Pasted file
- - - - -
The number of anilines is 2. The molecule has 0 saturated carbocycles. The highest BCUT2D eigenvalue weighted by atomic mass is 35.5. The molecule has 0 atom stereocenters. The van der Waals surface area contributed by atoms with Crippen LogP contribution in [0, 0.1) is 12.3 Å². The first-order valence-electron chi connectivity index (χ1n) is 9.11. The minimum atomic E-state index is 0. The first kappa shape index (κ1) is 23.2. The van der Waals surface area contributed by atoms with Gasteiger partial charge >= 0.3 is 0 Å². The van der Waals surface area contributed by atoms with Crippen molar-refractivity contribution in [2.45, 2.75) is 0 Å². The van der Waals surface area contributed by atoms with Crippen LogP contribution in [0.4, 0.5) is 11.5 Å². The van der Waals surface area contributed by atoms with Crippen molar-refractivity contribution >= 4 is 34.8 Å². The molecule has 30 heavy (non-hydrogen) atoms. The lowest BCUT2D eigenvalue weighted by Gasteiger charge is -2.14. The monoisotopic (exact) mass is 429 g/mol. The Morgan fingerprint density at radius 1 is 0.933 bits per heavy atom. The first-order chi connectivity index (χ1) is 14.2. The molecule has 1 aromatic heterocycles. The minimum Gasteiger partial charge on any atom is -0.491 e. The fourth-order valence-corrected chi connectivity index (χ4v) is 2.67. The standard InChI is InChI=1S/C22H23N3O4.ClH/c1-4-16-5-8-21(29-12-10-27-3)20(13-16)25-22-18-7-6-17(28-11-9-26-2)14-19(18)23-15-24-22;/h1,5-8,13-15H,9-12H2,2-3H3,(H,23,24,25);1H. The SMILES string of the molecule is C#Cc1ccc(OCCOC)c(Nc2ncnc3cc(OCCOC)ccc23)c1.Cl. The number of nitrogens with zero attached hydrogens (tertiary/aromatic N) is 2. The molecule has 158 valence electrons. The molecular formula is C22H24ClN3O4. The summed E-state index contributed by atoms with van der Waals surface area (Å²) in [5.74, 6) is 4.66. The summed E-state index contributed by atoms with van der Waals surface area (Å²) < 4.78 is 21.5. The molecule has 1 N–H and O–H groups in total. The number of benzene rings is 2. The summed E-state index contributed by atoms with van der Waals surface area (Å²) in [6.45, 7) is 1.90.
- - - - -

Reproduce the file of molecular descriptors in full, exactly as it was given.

The number of anilines is 2. The molecule has 0 saturated carbocycles. The highest BCUT2D eigenvalue weighted by atomic mass is 35.5. The molecule has 0 atom stereocenters. The van der Waals surface area contributed by atoms with Crippen LogP contribution in [0, 0.1) is 12.3 Å². The first-order valence-electron chi connectivity index (χ1n) is 9.11. The minimum atomic E-state index is 0. The first kappa shape index (κ1) is 23.2. The van der Waals surface area contributed by atoms with Gasteiger partial charge >= 0.3 is 0 Å². The van der Waals surface area contributed by atoms with Crippen molar-refractivity contribution in [2.45, 2.75) is 0 Å². The van der Waals surface area contributed by atoms with Crippen LogP contribution in [0.4, 0.5) is 11.5 Å². The van der Waals surface area contributed by atoms with Crippen molar-refractivity contribution >= 4 is 34.8 Å². The molecule has 30 heavy (non-hydrogen) atoms. The lowest BCUT2D eigenvalue weighted by Gasteiger charge is -2.14. The monoisotopic (exact) mass is 429 g/mol. The Morgan fingerprint density at radius 1 is 0.933 bits per heavy atom. The first-order chi connectivity index (χ1) is 14.2. The molecule has 1 aromatic heterocycles. The minimum Gasteiger partial charge on any atom is -0.491 e. The fourth-order valence-corrected chi connectivity index (χ4v) is 2.67. The standard InChI is InChI=1S/C22H23N3O4.ClH/c1-4-16-5-8-21(29-12-10-27-3)20(13-16)25-22-18-7-6-17(28-11-9-26-2)14-19(18)23-15-24-22;/h1,5-8,13-15H,9-12H2,2-3H3,(H,23,24,25);1H. The SMILES string of the molecule is C#Cc1ccc(OCCOC)c(Nc2ncnc3cc(OCCOC)ccc23)c1.Cl. The number of nitrogens with zero attached hydrogens (tertiary/aromatic N) is 2. The molecule has 158 valence electrons. The molecular formula is C22H24ClN3O4. The summed E-state index contributed by atoms with van der Waals surface area (Å²) in [5.74, 6) is 4.66. The summed E-state index contributed by atoms with van der Waals surface area (Å²) < 4.78 is 21.5. The molecule has 1 N–H and O–H groups in total. The number of benzene rings is 2. The summed E-state index contributed by atoms with van der Waals surface area (Å²) in [6.45, 7) is 1.90.